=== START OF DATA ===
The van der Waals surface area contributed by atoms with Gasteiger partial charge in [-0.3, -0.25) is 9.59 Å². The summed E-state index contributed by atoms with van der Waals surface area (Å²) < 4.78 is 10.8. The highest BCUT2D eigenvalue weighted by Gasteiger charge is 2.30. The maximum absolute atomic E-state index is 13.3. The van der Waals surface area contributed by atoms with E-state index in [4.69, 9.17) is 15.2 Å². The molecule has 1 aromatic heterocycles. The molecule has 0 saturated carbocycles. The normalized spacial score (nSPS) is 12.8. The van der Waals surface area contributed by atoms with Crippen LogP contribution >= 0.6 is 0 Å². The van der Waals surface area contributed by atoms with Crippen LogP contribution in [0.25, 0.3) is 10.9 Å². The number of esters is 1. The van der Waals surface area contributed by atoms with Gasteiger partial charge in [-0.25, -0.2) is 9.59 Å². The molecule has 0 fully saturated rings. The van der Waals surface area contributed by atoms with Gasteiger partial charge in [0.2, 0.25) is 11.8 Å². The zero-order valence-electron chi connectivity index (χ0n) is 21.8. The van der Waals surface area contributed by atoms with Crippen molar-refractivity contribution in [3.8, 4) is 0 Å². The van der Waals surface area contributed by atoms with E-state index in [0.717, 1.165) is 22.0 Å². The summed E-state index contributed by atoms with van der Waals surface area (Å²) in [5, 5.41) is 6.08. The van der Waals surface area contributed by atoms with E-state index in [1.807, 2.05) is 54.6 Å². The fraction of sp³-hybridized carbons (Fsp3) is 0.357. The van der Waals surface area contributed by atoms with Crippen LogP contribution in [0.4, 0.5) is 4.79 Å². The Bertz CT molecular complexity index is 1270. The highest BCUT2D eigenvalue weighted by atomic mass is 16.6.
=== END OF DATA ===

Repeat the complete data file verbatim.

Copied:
The van der Waals surface area contributed by atoms with Gasteiger partial charge in [-0.3, -0.25) is 9.59 Å². The summed E-state index contributed by atoms with van der Waals surface area (Å²) < 4.78 is 10.8. The highest BCUT2D eigenvalue weighted by Gasteiger charge is 2.30. The maximum absolute atomic E-state index is 13.3. The van der Waals surface area contributed by atoms with E-state index in [4.69, 9.17) is 15.2 Å². The molecule has 1 aromatic heterocycles. The molecule has 0 saturated carbocycles. The normalized spacial score (nSPS) is 12.8. The van der Waals surface area contributed by atoms with Crippen LogP contribution >= 0.6 is 0 Å². The van der Waals surface area contributed by atoms with Crippen LogP contribution in [0.25, 0.3) is 10.9 Å². The number of esters is 1. The van der Waals surface area contributed by atoms with Gasteiger partial charge in [-0.25, -0.2) is 9.59 Å². The molecule has 0 fully saturated rings. The van der Waals surface area contributed by atoms with Gasteiger partial charge in [0.2, 0.25) is 11.8 Å². The zero-order valence-electron chi connectivity index (χ0n) is 21.8. The van der Waals surface area contributed by atoms with Crippen molar-refractivity contribution in [3.8, 4) is 0 Å². The van der Waals surface area contributed by atoms with E-state index in [0.717, 1.165) is 22.0 Å². The summed E-state index contributed by atoms with van der Waals surface area (Å²) in [5, 5.41) is 6.08. The van der Waals surface area contributed by atoms with E-state index in [1.807, 2.05) is 54.6 Å². The fraction of sp³-hybridized carbons (Fsp3) is 0.357. The van der Waals surface area contributed by atoms with Crippen LogP contribution in [0.4, 0.5) is 4.79 Å². The Bertz CT molecular complexity index is 1270. The highest BCUT2D eigenvalue weighted by atomic mass is 16.6.